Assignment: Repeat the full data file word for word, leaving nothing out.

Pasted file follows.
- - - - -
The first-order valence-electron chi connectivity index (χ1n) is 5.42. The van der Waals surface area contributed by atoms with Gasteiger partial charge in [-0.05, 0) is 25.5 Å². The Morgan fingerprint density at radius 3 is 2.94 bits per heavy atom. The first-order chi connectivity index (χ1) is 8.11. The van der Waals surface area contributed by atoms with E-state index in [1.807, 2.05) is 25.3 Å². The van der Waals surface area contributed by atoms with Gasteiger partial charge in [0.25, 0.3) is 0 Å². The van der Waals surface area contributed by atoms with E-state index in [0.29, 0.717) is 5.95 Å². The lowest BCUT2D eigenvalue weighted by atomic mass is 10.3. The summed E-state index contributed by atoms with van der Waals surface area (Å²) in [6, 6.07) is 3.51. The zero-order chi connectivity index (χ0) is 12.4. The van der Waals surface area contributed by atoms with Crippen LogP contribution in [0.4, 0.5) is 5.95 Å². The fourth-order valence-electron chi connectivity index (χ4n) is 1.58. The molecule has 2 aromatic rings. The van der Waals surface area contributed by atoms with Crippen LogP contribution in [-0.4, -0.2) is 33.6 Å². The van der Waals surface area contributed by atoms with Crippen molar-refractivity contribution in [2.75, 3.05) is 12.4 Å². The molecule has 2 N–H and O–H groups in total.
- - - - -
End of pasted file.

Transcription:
The first-order valence-electron chi connectivity index (χ1n) is 5.42. The van der Waals surface area contributed by atoms with Gasteiger partial charge in [-0.05, 0) is 25.5 Å². The Morgan fingerprint density at radius 3 is 2.94 bits per heavy atom. The first-order chi connectivity index (χ1) is 8.11. The van der Waals surface area contributed by atoms with E-state index in [1.807, 2.05) is 25.3 Å². The van der Waals surface area contributed by atoms with Gasteiger partial charge in [0.25, 0.3) is 0 Å². The van der Waals surface area contributed by atoms with E-state index in [0.29, 0.717) is 5.95 Å². The lowest BCUT2D eigenvalue weighted by atomic mass is 10.3. The summed E-state index contributed by atoms with van der Waals surface area (Å²) in [6, 6.07) is 3.51. The zero-order chi connectivity index (χ0) is 12.4. The van der Waals surface area contributed by atoms with Crippen LogP contribution in [0.4, 0.5) is 5.95 Å². The fourth-order valence-electron chi connectivity index (χ4n) is 1.58. The molecule has 2 aromatic rings. The van der Waals surface area contributed by atoms with Crippen LogP contribution in [-0.4, -0.2) is 33.6 Å². The van der Waals surface area contributed by atoms with Crippen molar-refractivity contribution in [2.75, 3.05) is 12.4 Å². The molecule has 2 N–H and O–H groups in total.